• 2012
    • Chris D. Frith
    • The role of metacognition in human social interactions
    • Metacognition concerns the processes by which we monitor and control our own cognitive processes. It can also be applied to others, in which case it is known as mentalizing. Both kinds of metacognition have implicit and explicit forms, where implicit means automatic and without awareness. Implicit metacognition enables us to adopt a we-mode, through which we automatically take account of the knowledge and intentions of others. Adoption of this mode enhances joint action. Explicit metacognition enables us to reflect on and justify our behaviour to others. However, access to the underlying processes is very limited for both self and others and our reports on our own and others' intentions can be very inaccurate. On the other hand, recent experiments have shown that, through discussions of our perceptual experiences with others, we can detect sensory signals more accurately, even in the absence of objective feedback. Through our willingness to discuss with others the reasons for our act..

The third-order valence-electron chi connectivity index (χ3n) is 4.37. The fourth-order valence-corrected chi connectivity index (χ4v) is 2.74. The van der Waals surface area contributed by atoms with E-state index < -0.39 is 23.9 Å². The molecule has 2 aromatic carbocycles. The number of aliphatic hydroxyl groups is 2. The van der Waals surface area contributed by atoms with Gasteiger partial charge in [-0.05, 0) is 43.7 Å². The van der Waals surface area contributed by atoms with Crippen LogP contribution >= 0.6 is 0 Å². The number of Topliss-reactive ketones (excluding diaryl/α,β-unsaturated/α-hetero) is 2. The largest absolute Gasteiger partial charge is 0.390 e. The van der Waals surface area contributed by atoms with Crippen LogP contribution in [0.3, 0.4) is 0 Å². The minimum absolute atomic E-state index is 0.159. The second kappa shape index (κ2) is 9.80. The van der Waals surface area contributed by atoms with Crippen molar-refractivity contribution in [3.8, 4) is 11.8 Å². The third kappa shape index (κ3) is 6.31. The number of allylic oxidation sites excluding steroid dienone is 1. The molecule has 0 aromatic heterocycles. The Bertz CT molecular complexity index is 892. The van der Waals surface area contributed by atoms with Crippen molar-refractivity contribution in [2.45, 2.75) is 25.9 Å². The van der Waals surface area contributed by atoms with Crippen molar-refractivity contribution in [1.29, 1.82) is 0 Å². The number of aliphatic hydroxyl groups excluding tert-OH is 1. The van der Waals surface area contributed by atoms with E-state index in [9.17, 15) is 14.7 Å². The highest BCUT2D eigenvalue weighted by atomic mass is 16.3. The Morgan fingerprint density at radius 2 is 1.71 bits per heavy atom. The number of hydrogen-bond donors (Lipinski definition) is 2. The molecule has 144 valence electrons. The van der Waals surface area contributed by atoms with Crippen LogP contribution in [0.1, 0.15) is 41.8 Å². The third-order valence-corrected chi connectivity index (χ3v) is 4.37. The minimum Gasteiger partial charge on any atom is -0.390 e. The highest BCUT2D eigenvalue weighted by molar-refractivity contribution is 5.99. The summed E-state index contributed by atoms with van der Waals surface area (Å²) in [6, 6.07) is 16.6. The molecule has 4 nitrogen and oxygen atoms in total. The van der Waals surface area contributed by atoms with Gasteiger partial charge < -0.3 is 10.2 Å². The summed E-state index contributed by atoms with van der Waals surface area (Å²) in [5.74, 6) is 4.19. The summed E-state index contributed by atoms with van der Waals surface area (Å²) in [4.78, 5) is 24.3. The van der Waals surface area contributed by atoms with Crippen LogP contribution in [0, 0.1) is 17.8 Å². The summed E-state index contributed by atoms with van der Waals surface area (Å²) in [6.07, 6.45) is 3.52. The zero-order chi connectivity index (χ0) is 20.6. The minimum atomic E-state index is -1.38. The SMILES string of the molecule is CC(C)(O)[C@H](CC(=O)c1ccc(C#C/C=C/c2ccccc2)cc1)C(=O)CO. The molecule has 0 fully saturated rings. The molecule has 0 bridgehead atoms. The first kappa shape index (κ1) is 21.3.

• 2014
    • Hee Seung Lee et al
    • An fMRI investigation of instructional guidance in mathematical problem solving
    • In this fMRI study, students learned to solve algebra-like problems in one of the four instructional conditions during behavioral session and solved transfer problems during imaging session. During learning, subjects were given explanatory or non-explanatory verbal instruction, and examples that illustrated the problem structure or the solution procedure. During transfer, participants solved problems that required complex graphical parsing and problems that required algebraic transformations. Explanatory instruction helped in the initial phase of learning, but this benefit disappeared in transfer. The example type had little effect on learning, but interacted with problem type in the transfer. Only for algebraic problems, the structural example led to better transfer than the procedural example. The imaging data revealed no effect of verbal instruction, but found that participants who had studied structural examples showed higher engagement in the prefrontal cortex and angular gyrus...